Environmental Capitalism in Serbia

The lithium-rich area of Jadar in Western Serbia has been the cause of environmental demonstrations throughout Serbia over the last two weeks. Thousands have taken to the streets to protest against the planned Rio Tinto mine in the Jadar Valley. The infamous Anglo-Australian mining corporation has been after the Jadar Valley because of its strong potential. The company has projected that over the course of its 40-year life, the mine could generate 2.3 million tonnes of lithium. Thus, transforming Serbia and Rio Tinto into leading suppliers of lithium in Europe. But is it worth it?

Lithium-ion batteries are a crucial element in supposedly protecting the environment, therefore the demand for lithium has drastically increased. Within ten years, the lithium industry is expected to grow from 100 to 800-gigawatt hours of yearly production. Yet, the procurement of lithium is not sustainable. Whilst the sole extraction of lithium consumes 500,000 gallons of water per metric ton, the process of obtaining lithium to an industrial disposable level in the proposed Serbian mine would furthermore produce 57 million tonnes of waste. Furthermore, the fact that it is five times more expensive to recycle and re-purpose lithium in comparison to mining new stocks is equally as problematic.

With the increasing dependency on lithium-ion batteries as a source of clean energy, it seems that the future has been decided for the Jadar Valley. Rio Tinto has planned to invest $2.4 billion in the project with the expectation that the mine will transform the company into Europe’s largest supplier of lithium. The company plans to start construction work on the mine in 2022 and is currently in its feasibility phase. It is in the process of purchasing the land needed for the mine. The size of the central mine will be over 200 hectares and will be based on the Korenita River. The site will be surrounded by hundreds of hectares of land, which will provide the area with industrial wastelands as well as transport infrastructure. As part of its feasibility phase, Rio Tinto has already purchased 80% of the land and property required. It has been reported that there have been payouts of $470 per metre square of land and/or property, with the company offering 5% bonuses to those who leave within four months of an offer. With the existence of an area rich with lithium and the potential to transform Rio Tinto into a major supplier, it is no surprise that the company has removed obstacles with money.

Rio Tinto has stated that the project would create over 2,000 construction jobs and boost the domestic supply chain by €200 million, but at what cost? A report commissioned by the company acknowledged that the project would cause “irredeemable damage to the biosphere”, and thus the project should not continue. Its own report, “Environmental Sustainability: Our Approach in Developing the Jadar Project” uses the environment as a façade and a source of justification for the Jadar project. A true example of green capitalism, or severe greenwashing. Especially when considering that the project will have a detrimental impact on 145 protected species including wolves, bats and dragonflies habiting the area. In addition to this, the project threatens to pollute the Drina and the Sava rivers which supplies water to 2.5 million people.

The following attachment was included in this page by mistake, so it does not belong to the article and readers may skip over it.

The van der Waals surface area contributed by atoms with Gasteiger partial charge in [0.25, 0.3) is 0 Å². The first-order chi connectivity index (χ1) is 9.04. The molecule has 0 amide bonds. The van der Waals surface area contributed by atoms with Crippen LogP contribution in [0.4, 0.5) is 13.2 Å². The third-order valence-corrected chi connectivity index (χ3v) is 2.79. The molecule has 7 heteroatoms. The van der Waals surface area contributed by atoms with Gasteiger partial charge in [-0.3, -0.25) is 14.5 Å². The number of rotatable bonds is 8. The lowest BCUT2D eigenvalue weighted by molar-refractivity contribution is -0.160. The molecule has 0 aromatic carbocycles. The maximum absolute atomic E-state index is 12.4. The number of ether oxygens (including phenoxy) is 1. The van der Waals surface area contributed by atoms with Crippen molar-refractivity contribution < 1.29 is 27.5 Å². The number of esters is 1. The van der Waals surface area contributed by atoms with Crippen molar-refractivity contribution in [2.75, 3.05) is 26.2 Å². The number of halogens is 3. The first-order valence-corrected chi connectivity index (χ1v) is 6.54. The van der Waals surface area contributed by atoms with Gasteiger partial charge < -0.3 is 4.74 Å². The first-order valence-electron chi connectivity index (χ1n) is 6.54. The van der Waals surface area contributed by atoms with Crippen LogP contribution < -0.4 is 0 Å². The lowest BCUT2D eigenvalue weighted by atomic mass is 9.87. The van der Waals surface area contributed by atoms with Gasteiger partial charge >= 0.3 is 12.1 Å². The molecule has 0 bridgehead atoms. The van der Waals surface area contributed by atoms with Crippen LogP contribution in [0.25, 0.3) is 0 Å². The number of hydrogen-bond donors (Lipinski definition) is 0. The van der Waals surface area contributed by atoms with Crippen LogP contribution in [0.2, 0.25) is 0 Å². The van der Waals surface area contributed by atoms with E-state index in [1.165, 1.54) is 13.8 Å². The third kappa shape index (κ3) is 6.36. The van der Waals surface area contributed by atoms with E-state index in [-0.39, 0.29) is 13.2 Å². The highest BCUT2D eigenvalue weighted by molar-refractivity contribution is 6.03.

To accommodate the Jadar project the Serbian government has suggested two controversial changes in legislation: the referendum law and the expropriation law. The proposed change to the referendum law would remove the current threshold, which is the participation of 50% of voters plus one, for the referendum result to be considered legitimate. In June 2021, President Vučić announced that there would be a referendum on the Jadar mine to be constructed by Rio Tinto. However, who would be eligible to participate, nearby municipalities or the entire country, is still yet to be confirmed. The removal of the threshold would allow the referendum to be manipulated in favour of the state. Moreover, environmental and civil groups have stated that this law would favour foreign investment and companies over Serbian public opinion. As a result of the mass demonstrations across Serbia, the government have stated that the referendum law will be amended, whereas the expropriation law would be withdrawn for further discussions. The expropriation law would make it easier for the state to obtain private property. The construction of the mine will include the relocation of 81 households as well as the purchase of fields from 293 landowners. In the case that land and/or property was not voluntarily given, the company would resort to expropriation, with or without the changes in the law.

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